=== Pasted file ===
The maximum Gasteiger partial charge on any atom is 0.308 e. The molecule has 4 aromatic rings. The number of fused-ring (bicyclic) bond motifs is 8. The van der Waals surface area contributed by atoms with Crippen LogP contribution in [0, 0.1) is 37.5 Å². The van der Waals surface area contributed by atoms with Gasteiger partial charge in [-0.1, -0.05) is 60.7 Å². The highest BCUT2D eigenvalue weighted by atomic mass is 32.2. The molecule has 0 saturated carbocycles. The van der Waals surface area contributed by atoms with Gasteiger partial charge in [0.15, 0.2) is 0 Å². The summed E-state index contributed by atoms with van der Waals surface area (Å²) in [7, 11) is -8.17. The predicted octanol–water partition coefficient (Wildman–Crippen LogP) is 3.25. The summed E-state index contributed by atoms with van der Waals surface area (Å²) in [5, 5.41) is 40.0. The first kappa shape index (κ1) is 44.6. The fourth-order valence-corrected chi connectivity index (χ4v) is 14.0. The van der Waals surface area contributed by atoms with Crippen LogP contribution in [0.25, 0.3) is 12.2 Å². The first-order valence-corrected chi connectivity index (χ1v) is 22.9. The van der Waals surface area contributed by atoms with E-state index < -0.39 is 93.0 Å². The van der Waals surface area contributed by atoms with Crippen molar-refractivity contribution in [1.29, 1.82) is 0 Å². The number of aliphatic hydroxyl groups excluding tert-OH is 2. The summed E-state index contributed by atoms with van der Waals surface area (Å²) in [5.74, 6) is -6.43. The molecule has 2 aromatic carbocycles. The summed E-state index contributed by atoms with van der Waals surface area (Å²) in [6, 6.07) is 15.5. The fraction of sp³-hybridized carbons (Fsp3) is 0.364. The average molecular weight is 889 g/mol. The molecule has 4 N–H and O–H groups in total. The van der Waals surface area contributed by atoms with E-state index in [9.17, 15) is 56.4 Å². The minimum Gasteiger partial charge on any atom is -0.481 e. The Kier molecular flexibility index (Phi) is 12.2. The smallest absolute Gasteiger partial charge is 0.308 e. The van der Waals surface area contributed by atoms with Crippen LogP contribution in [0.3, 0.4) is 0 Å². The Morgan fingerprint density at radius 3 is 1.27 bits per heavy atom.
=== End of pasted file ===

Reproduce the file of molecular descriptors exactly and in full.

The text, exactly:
The maximum Gasteiger partial charge on any atom is 0.308 e. The molecule has 4 aromatic rings. The number of fused-ring (bicyclic) bond motifs is 8. The van der Waals surface area contributed by atoms with Crippen LogP contribution in [0, 0.1) is 37.5 Å². The van der Waals surface area contributed by atoms with Gasteiger partial charge in [-0.1, -0.05) is 60.7 Å². The highest BCUT2D eigenvalue weighted by atomic mass is 32.2. The molecule has 0 saturated carbocycles. The van der Waals surface area contributed by atoms with Gasteiger partial charge in [0.15, 0.2) is 0 Å². The summed E-state index contributed by atoms with van der Waals surface area (Å²) in [7, 11) is -8.17. The predicted octanol–water partition coefficient (Wildman–Crippen LogP) is 3.25. The summed E-state index contributed by atoms with van der Waals surface area (Å²) in [5, 5.41) is 40.0. The first kappa shape index (κ1) is 44.6. The fourth-order valence-corrected chi connectivity index (χ4v) is 14.0. The van der Waals surface area contributed by atoms with Crippen LogP contribution in [0.25, 0.3) is 12.2 Å². The first-order valence-corrected chi connectivity index (χ1v) is 22.9. The van der Waals surface area contributed by atoms with E-state index < -0.39 is 93.0 Å². The van der Waals surface area contributed by atoms with Crippen molar-refractivity contribution in [1.29, 1.82) is 0 Å². The number of aliphatic hydroxyl groups excluding tert-OH is 2. The summed E-state index contributed by atoms with van der Waals surface area (Å²) in [5.74, 6) is -6.43. The molecule has 2 aromatic carbocycles. The summed E-state index contributed by atoms with van der Waals surface area (Å²) in [6, 6.07) is 15.5. The fraction of sp³-hybridized carbons (Fsp3) is 0.364. The average molecular weight is 889 g/mol. The molecule has 4 N–H and O–H groups in total. The van der Waals surface area contributed by atoms with E-state index in [9.17, 15) is 56.4 Å². The minimum Gasteiger partial charge on any atom is -0.481 e. The Kier molecular flexibility index (Phi) is 12.2. The smallest absolute Gasteiger partial charge is 0.308 e. The van der Waals surface area contributed by atoms with Crippen LogP contribution in [0.3, 0.4) is 0 Å². The Morgan fingerprint density at radius 3 is 1.27 bits per heavy atom.